, Volume 5, Issue 2, pp 127-154

Conservation by native peoples

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Abstract

Native peoples have often been portrayed as natural conservationists, living a “balanced” existence with nature. It is argued that this perspective is a result of an imprecise operational definition of conservation. Conservation is defined here in contrast to the predictions of foraging theory, which assumes that foragers will behave to maximize their short-term harvesting rate. A behavior is deemed conservation when a short-term cost is paid by the resource harvester in exchange for long-term benefits in the form of sustainable harvests. An example of the usefulness of such an operational definition is presented using data on patch and prey choice decisions of a group of subsistence hunters, the Piro of Amazonian Peru. Results indicate that the area around the Piro village is depleted of prey, and that hunters allocate more time to patches where return rates are highest. This response is consistent with both a conservation strategy and foraging theory. Contrary to the expectation of the conservation strategy, however, hunters do not restrain from pursing opportunistically encountered prey in the depleted areas. The implications for conservation policy are briefly discussed.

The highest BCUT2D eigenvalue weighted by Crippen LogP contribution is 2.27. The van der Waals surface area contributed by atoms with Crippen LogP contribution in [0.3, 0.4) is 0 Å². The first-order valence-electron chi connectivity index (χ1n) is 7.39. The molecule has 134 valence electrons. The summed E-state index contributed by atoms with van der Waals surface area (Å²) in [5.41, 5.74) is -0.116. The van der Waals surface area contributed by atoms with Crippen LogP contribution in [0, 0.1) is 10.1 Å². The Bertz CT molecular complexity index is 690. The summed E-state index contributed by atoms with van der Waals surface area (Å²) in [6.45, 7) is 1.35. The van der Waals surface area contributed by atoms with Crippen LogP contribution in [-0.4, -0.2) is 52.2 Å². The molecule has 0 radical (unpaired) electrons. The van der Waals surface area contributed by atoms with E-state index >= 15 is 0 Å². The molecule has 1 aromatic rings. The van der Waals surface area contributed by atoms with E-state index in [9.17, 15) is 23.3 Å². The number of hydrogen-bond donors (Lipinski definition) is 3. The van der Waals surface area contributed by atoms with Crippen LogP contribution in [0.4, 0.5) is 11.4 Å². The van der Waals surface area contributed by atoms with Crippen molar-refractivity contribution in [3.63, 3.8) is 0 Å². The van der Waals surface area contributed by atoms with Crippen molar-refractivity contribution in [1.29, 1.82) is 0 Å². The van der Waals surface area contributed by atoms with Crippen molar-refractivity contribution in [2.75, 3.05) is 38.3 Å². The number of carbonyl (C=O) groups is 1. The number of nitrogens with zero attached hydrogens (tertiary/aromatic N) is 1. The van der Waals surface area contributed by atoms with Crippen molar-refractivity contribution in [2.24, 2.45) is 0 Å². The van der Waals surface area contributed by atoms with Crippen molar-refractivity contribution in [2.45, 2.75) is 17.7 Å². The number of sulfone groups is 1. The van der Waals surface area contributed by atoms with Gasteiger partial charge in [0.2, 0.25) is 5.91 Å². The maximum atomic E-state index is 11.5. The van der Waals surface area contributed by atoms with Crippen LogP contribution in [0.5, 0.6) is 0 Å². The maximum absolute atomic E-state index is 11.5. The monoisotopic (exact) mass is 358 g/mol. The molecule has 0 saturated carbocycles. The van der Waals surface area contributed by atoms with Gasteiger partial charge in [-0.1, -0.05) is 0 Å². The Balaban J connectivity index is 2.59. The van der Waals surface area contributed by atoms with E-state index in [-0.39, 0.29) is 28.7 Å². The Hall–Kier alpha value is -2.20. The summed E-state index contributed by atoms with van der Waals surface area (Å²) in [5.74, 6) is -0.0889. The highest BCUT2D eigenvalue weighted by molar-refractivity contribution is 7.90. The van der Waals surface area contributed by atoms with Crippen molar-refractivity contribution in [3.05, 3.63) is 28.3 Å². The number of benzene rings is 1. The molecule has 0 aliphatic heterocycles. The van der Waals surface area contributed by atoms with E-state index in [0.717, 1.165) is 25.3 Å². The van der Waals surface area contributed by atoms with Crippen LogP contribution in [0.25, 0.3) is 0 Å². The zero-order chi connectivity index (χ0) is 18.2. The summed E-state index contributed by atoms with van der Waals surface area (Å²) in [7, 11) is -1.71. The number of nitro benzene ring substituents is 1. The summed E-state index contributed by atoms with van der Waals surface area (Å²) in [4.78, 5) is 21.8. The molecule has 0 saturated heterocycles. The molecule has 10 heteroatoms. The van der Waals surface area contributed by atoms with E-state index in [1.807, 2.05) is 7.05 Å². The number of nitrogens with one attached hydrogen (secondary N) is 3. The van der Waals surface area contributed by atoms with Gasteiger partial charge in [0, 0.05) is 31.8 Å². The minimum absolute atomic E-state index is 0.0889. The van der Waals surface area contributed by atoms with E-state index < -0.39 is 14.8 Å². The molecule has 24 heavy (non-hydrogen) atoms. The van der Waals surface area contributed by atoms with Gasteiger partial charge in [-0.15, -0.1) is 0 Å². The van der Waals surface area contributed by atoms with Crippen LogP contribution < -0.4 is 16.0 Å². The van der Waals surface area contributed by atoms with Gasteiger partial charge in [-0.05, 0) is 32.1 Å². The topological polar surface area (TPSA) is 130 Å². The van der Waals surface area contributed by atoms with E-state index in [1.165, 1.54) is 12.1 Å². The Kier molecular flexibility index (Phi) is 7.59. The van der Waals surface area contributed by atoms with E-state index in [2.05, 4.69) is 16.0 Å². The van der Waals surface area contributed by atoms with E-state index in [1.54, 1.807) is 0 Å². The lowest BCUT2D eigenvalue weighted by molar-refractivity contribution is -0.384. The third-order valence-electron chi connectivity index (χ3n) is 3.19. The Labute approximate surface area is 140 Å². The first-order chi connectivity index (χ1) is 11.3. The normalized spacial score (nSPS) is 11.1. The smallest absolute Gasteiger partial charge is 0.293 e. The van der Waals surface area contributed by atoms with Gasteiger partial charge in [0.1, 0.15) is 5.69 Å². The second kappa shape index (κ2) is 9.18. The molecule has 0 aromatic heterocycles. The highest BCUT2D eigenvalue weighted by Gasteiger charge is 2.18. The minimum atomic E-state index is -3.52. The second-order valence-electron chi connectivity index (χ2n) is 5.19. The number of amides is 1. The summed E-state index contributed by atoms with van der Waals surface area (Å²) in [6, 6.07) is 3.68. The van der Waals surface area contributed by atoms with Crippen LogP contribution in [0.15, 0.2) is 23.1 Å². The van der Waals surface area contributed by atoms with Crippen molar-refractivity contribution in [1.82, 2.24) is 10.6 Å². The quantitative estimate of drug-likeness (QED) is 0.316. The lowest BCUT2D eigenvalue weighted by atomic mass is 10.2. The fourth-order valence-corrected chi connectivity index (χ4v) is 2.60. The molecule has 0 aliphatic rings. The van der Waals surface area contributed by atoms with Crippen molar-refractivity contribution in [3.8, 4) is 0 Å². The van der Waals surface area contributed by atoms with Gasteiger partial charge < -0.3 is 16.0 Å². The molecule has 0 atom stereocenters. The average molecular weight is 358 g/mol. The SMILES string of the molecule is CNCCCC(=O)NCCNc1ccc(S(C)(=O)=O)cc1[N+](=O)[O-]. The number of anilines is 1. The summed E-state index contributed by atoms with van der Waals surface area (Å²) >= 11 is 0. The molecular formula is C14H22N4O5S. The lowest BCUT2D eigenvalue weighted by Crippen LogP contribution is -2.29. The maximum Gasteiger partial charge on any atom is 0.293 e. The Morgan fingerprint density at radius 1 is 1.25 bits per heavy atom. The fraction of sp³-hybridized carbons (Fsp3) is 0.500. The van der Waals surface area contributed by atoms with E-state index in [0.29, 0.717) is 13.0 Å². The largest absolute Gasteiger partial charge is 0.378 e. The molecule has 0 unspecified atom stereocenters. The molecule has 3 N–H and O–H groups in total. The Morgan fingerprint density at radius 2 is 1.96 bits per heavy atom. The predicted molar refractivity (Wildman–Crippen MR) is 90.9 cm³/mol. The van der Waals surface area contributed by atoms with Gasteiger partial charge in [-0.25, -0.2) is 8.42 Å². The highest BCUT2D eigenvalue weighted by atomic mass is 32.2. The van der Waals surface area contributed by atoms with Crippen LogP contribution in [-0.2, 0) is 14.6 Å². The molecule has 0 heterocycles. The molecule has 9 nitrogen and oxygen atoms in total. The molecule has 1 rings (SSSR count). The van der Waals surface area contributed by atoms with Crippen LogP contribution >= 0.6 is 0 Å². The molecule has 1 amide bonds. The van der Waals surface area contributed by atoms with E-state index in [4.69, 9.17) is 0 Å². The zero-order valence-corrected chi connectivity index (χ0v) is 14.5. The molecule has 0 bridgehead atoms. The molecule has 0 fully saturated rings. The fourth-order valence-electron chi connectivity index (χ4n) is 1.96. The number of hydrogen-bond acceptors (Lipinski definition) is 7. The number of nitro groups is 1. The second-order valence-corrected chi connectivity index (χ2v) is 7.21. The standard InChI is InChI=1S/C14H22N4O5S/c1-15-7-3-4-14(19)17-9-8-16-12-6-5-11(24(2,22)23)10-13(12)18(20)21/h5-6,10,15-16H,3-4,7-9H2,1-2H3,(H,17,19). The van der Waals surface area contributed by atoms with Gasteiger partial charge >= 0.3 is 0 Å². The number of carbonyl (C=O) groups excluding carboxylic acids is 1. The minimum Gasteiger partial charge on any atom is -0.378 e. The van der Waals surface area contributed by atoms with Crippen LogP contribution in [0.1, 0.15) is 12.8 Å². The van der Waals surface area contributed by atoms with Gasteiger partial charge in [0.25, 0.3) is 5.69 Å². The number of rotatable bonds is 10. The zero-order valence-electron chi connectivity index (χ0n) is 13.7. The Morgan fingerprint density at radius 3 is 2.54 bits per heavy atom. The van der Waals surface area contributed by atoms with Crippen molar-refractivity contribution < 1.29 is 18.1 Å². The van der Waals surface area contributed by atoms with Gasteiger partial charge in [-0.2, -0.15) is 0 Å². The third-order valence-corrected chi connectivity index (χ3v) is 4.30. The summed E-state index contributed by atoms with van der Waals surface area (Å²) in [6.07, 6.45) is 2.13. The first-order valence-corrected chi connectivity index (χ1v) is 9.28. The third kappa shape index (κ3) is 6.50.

Michael Alvard received his Ph.D. at the University of New Mexico in 1993 and is currently an assistant professor of anthropology at Dickinson College. His interests include the impact of traditional hunting on prey species and the evolution of conservation. He is currently pursuing research opportunities with the Wana, a group of subsistence hunters living in the rain forests of Sulawesi, Indonesia.